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How Do I Earn Sommelier Certification?

A sommelier showing a bottle of wine to a customer.
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  • Written By: Tiffany Manley
  • Edited By: A. Joseph
  • Last Modified Date: 05 April 2014
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To earn sommelier certification, you must successfully complete two of the four levels toward becoming a master sommelier, or wine steward. These levels are “Introductory Sommelier Course and Exam” and “Certified Sommelier Exam." The remaining two levels that lead to master certification are “Advanced Sommelier Course and Exam” and “Master Sommelier Diploma Exam." Developed by the Court of Master Sommeliers, this program is recognized as one of the best by hospitality industry professionals around the world.

In order to begin the introductory course in sommelier certification, a minimum of three years in the wine and beverage industry is preferred. The course is a fast-paced, two-day course in areas such as proper service, wine knowledge and one of the most important aspects of being a sommelier: blind tasting. Those who have industry experience might find the class to be somewhat of a review, but it is an essential step in earning sommelier certification.

The Court of Master Sommeliers also recommends that attendees review certain books to gain a broader knowledge of the material to be tested. This ensures that those hoping to earn sommelier certification have a detailed knowledge of everything related to sommelier service. The course is taught by Master Sommeliers, and at the end of the two-day course, a multiple-choice exam is given. If the test is passed by answering at least 60 percent of the questions correctly, the student can move on to the next level, which is “Certified Sommelier Exam.”

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The “Certified Sommelier Exam” does not include coursework; it consists of a one-day exam. Each exam is broken into three parts: a written portion, a blind tasting and a service examination. The written portion of the test contains questions on things such as world wines and grape varieties, and the service examination tests the ability to serve wine or champagne properly. Blind tastings are done to demonstrate the ability to identify virtues and flaws of a wine, as well as informing a customer which wine would be best paired with his or her cuisine.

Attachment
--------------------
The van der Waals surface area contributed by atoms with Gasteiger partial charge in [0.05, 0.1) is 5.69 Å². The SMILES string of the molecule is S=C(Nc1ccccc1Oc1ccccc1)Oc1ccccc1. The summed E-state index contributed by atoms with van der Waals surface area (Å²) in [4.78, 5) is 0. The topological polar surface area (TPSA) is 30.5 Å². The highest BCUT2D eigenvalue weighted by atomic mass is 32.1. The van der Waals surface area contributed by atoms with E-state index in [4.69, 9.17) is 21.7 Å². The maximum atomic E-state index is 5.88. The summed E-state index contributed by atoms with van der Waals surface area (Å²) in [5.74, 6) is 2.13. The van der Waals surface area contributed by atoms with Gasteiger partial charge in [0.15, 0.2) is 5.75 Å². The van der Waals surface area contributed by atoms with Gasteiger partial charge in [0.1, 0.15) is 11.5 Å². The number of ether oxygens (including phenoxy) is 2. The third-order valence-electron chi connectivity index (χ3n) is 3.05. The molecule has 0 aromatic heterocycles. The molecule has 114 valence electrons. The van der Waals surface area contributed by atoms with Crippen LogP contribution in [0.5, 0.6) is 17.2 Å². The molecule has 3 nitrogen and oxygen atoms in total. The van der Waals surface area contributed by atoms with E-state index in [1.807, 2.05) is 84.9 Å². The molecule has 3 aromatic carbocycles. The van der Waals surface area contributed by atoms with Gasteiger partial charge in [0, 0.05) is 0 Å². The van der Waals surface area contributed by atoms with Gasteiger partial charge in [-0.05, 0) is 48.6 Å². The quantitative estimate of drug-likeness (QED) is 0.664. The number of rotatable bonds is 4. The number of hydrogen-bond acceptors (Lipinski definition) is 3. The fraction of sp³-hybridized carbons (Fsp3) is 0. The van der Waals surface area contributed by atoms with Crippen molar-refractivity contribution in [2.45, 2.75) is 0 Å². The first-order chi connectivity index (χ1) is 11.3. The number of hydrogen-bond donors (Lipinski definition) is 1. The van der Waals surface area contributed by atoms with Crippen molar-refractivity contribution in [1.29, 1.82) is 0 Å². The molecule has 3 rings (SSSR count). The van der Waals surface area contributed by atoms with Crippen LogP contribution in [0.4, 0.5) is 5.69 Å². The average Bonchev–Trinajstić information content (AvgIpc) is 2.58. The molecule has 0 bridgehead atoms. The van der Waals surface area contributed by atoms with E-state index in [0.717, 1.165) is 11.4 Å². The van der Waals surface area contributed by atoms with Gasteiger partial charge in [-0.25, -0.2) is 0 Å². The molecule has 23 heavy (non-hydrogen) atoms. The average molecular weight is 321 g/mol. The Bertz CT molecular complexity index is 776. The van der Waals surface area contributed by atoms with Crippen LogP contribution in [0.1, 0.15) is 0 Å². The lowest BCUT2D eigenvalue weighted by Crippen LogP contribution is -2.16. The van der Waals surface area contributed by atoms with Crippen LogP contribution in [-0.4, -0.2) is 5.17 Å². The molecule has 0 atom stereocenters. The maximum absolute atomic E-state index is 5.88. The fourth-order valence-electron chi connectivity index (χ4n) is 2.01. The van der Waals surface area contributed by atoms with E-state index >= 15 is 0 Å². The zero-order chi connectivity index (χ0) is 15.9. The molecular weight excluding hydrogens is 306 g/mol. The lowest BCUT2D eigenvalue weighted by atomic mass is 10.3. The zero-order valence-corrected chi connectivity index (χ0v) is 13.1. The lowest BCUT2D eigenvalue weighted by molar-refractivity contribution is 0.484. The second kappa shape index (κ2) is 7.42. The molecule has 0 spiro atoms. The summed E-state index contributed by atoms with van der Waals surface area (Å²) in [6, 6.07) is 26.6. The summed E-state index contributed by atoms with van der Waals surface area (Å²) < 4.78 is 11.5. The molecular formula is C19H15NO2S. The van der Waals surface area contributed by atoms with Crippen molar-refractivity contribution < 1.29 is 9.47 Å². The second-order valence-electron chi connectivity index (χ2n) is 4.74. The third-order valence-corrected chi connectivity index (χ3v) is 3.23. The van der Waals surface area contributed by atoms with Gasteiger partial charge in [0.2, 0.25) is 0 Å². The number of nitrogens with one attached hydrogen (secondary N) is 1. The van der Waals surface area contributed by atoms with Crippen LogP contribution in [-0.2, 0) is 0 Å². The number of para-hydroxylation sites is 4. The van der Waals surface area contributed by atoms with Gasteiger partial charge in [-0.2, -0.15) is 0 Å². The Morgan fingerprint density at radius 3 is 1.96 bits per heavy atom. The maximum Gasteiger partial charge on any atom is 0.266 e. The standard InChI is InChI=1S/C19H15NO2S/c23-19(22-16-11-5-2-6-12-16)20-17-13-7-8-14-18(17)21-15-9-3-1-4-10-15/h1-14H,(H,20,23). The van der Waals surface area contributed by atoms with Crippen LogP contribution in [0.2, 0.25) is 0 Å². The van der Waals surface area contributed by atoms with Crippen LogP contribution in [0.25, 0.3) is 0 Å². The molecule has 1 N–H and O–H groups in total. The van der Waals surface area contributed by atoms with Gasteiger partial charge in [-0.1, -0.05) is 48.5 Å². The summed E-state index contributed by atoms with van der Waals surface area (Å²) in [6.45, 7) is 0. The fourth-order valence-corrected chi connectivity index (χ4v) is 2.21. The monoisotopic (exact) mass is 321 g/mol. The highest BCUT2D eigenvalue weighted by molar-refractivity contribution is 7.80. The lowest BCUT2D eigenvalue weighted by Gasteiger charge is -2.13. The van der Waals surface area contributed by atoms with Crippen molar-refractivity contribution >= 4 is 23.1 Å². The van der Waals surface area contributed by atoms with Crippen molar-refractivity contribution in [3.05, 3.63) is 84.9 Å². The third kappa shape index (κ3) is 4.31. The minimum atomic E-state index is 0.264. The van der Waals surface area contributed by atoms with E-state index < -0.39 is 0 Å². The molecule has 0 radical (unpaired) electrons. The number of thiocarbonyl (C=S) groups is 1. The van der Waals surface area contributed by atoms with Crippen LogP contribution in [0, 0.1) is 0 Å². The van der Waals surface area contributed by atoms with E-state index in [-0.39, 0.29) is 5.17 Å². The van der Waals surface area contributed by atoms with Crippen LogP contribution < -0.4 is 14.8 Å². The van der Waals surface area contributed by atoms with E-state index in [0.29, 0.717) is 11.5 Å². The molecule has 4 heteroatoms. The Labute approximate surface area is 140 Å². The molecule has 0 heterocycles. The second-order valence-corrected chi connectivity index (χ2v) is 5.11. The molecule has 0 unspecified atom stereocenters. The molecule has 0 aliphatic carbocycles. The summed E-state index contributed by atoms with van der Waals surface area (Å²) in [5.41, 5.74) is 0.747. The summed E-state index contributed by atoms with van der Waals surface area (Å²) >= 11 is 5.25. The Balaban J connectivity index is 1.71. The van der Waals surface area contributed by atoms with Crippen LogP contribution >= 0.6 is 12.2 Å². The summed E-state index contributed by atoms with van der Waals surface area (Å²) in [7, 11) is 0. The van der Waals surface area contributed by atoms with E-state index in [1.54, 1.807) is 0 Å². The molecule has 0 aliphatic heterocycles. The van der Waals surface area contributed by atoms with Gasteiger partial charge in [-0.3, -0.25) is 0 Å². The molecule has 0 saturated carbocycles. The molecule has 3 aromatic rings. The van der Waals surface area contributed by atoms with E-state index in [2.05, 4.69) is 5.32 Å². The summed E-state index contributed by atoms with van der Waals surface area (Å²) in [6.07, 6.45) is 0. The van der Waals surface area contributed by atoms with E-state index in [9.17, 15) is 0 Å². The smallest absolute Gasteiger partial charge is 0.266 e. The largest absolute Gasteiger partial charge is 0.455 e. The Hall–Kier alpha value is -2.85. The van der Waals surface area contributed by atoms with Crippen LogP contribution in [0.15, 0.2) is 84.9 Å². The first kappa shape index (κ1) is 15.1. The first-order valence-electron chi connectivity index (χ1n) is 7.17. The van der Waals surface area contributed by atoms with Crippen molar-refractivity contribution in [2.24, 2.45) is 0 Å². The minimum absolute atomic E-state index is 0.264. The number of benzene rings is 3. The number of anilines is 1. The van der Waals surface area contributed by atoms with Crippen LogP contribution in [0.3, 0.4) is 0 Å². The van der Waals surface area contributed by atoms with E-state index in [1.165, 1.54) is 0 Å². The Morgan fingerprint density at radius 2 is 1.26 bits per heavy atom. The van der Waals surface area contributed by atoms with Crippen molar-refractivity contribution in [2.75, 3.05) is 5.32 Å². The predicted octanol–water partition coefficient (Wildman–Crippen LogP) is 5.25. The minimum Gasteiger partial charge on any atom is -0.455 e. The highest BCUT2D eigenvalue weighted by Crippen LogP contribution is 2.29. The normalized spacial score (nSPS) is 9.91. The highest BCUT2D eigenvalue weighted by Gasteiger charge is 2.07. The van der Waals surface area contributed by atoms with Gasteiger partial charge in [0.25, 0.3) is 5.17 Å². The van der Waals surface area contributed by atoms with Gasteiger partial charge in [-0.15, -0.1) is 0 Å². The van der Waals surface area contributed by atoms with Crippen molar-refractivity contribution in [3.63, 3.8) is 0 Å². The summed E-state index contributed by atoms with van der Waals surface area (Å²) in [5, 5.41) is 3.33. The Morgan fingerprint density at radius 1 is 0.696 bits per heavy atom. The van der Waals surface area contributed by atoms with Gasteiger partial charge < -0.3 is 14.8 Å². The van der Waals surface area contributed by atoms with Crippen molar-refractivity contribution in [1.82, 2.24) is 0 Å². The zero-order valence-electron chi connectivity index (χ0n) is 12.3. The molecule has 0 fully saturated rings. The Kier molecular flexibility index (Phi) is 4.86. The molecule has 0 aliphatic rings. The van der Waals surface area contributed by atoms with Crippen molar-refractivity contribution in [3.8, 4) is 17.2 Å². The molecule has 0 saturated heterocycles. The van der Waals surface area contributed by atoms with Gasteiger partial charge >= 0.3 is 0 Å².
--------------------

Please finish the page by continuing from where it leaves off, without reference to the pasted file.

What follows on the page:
A score of 60 percent or better earns the student sommelier certification and a pin showing his or her achievement. Students also can progress to the next two levels of sommelier training, working toward master sommelier status. Classes are offered at various locations throughout the year, and courses generally cost several hundred US dollars apiece. Scholarship funds generally are available only for the two most advanced courses and exams.

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Ana1234
Post 4

I kind of want to go to a sommelier school just to learn more about wine. I don't actually want a job in a restaurant, but I've always wanted to know more about wine and this seems like it would probably be a cheaper option than taking other kinds of wine courses.

It sounds like they want you to have some experience before you can enroll though, so that might stop my chances of getting into the course.

pleonasm
Post 3

@indigomoth - I've seen those studies and I do wonder how many others have shown that there is some basis to the art of wine tasting. I mean, there are plenty of people with extremely sensitive taste buds who work in the wine industry and, while I know that the brain is a powerful thing and can trick you into thinking you're tasting something you aren't, I do think that there must be something to wine tasting. It's been a respected tradition for hundreds of years and they actually build the sommelier certification around them being able to taste different flavors. If there wasn't a difference between a chardonnay and a pinot gris, I think that more people would fail the sommelier test.

indigomoth
Post 2

I wonder what the average person who has done some kind of wine sommelier certification thinks about the fact that quite a few studies have been coming out suggesting that wine tasting is basically all fake.

There was a recent study, for example, where a group of experts were given a white wine and asked to describe it, then given the same wine, just dyed red and asked to describe it again. The second time they all completely believed it was red wine and described it in different terms than they did for the first one.

Which makes me wonder how much of being a wine taster, or completing an exam that has a blind tasting component, is simply knowing how to describe a wine in the correct terms, regardless of what it might actually taste like?

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